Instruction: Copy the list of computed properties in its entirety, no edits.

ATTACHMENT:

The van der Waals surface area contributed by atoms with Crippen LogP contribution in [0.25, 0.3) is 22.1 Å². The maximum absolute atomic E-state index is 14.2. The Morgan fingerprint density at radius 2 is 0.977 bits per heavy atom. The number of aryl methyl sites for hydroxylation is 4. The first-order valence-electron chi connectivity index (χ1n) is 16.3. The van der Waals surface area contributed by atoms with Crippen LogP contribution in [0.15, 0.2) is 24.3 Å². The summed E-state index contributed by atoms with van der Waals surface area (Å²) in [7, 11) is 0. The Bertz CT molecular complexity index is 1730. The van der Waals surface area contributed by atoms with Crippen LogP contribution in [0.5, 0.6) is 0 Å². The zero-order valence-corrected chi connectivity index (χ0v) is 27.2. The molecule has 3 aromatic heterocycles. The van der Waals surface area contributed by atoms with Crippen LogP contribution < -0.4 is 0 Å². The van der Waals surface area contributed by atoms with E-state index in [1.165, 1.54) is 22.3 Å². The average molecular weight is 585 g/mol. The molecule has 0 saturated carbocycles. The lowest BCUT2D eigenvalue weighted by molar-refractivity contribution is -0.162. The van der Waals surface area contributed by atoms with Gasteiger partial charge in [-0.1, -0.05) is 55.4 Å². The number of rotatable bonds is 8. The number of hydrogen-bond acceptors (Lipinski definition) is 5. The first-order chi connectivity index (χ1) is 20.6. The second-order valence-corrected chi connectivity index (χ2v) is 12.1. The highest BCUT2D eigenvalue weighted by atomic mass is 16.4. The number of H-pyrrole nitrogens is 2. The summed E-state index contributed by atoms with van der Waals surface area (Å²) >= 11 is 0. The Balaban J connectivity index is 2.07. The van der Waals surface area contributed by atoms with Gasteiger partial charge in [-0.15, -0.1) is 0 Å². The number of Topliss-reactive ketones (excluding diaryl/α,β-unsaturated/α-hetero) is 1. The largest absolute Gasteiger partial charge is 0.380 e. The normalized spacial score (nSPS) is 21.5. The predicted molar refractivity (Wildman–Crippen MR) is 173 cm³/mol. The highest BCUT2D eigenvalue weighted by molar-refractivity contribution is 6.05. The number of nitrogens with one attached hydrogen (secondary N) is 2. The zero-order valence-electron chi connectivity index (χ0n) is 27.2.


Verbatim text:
The van der Waals surface area contributed by atoms with Crippen LogP contribution in [0.25, 0.3) is 22.1 Å². The maximum absolute atomic E-state index is 14.2. The Morgan fingerprint density at radius 2 is 0.977 bits per heavy atom. The number of aryl methyl sites for hydroxylation is 4. The first-order valence-electron chi connectivity index (χ1n) is 16.3. The van der Waals surface area contributed by atoms with Crippen LogP contribution in [0.15, 0.2) is 24.3 Å². The summed E-state index contributed by atoms with van der Waals surface area (Å²) in [7, 11) is 0. The Bertz CT molecular complexity index is 1730. The van der Waals surface area contributed by atoms with Crippen LogP contribution in [0.5, 0.6) is 0 Å². The zero-order valence-corrected chi connectivity index (χ0v) is 27.2. The molecule has 3 aromatic heterocycles. The van der Waals surface area contributed by atoms with Crippen LogP contribution < -0.4 is 0 Å². The van der Waals surface area contributed by atoms with E-state index in [1.165, 1.54) is 22.3 Å². The average molecular weight is 585 g/mol. The molecule has 0 saturated carbocycles. The lowest BCUT2D eigenvalue weighted by molar-refractivity contribution is -0.162. The van der Waals surface area contributed by atoms with Gasteiger partial charge in [-0.1, -0.05) is 55.4 Å². The number of rotatable bonds is 8. The number of hydrogen-bond acceptors (Lipinski definition) is 5. The first-order chi connectivity index (χ1) is 20.6. The second-order valence-corrected chi connectivity index (χ2v) is 12.1. The highest BCUT2D eigenvalue weighted by atomic mass is 16.4. The number of H-pyrrole nitrogens is 2. The summed E-state index contributed by atoms with van der Waals surface area (Å²) >= 11 is 0. The Balaban J connectivity index is 2.07. The van der Waals surface area contributed by atoms with Gasteiger partial charge in [-0.15, -0.1) is 0 Å². The number of Topliss-reactive ketones (excluding diaryl/α,β-unsaturated/α-hetero) is 1. The largest absolute Gasteiger partial charge is 0.380 e. The normalized spacial score (nSPS) is 21.5. The predicted molar refractivity (Wildman–Crippen MR) is 173 cm³/mol. The highest BCUT2D eigenvalue weighted by molar-refractivity contribution is 6.05. The number of nitrogens with one attached hydrogen (secondary N) is 2. The zero-order valence-electron chi connectivity index (χ0n) is 27.2.